The Humane Society of the United States
Twitter handle: @HumaneSociety
What it raised: $680,000 in 3.5 years. In 2010, it raised $8,000, mainly through Facebook.
The campaign: The Humane Society hosts an online photo contest that invites its supporters to upload pictures of their spayed pets. The contest encourages people on Facebook to register their pets for the contest and post the animal’s photo and contest profile. People can enter two categories. In one, a panel of judges determines the top pet; the winner gets a studio session with a prominent pet photographer and other prizes. The other requires donations and votes to compete for a prize package. The winner in this category gets a weekend trip for two to Hollywood for the Genesis Awards, the charity’s annual gala.
What it uses: Facebook
How it works: Of the contest’s two categories, the first costs nothing to enter. In the other one, called “Fundraisers,” pet owners are asked to make a minimum online donation of $5, and urge people they know to vote; the society receives a $1 donation for every vote that’s cast.
What it has accomplished: The Humane Society’s photo contest began in 2008. During its first year the contest raised $72,000 from 31,000 entrants. When the Humane Society decided to use a Facebook application in 2009 to help connect with potential supporters, the organization raised $600,000 from 40,000 entrants. In 2010, the charity decided to discontinue the Facebook application and moved to Facebook Connect, a platform that made it possible to connect the group’s donation site directly to users’ Facebook pages.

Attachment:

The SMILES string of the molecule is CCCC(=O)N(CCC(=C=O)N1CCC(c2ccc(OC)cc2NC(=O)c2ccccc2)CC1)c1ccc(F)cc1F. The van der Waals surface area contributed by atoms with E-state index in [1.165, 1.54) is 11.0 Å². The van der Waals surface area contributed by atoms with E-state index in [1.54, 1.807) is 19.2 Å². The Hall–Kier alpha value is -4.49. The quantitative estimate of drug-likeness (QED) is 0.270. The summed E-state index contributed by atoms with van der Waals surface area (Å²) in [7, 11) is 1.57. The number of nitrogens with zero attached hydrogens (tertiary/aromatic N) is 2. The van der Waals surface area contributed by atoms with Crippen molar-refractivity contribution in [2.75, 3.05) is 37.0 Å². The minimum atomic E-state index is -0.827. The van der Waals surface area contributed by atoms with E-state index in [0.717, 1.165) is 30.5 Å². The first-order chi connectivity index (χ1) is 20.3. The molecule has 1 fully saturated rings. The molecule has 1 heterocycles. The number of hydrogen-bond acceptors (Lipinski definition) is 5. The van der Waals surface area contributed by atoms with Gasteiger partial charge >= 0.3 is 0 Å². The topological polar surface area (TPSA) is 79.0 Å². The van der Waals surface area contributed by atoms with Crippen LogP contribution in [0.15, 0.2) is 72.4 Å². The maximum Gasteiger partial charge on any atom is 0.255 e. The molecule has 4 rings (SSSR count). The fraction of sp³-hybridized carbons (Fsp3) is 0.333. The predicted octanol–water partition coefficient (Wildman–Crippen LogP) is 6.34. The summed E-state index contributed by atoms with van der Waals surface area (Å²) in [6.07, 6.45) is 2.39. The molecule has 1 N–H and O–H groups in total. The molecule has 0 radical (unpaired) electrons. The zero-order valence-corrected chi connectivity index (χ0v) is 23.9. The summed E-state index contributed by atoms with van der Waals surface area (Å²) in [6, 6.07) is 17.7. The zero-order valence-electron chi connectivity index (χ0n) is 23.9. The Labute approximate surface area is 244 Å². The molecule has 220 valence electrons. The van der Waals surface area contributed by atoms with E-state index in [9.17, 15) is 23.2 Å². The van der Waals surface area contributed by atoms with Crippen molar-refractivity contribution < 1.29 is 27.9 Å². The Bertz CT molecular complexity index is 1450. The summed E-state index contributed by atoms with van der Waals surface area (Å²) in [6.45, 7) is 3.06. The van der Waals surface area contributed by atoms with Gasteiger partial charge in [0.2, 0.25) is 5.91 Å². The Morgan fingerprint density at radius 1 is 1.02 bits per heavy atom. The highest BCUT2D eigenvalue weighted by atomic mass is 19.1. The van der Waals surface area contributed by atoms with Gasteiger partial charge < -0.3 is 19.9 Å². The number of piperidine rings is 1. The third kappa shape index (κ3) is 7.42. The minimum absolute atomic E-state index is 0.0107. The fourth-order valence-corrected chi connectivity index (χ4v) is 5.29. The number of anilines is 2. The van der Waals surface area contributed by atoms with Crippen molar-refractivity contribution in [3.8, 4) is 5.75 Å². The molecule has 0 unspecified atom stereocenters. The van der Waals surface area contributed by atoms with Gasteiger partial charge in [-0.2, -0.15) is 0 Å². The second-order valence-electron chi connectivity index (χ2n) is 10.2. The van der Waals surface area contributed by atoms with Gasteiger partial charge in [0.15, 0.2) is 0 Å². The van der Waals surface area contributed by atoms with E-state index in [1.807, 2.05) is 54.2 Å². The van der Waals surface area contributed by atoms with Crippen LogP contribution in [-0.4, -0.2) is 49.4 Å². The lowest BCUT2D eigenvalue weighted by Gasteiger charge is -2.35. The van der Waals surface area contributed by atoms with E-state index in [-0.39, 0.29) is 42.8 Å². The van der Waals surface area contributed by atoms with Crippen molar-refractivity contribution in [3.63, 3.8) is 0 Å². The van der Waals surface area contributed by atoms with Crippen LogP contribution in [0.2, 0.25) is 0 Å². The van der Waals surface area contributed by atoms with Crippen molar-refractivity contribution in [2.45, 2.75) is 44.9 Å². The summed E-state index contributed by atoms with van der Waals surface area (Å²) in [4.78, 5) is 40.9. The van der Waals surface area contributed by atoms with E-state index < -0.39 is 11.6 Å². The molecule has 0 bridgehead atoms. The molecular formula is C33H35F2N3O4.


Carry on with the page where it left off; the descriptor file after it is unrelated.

Why it works: For long-running social-media campaigns, it’s important to keep up with changing technology. As Facebook has changed, the Humane Society has continued to update the way it incorporates Facebook into its campaign to make sure it is making the best use of the platform. “What we’ve learned in three and a half years of doing this is to keep people on Facebook to increase conversations and to integrate Facebook to this whole campaign,” says Carie Lewis, director of emerging media at the charity.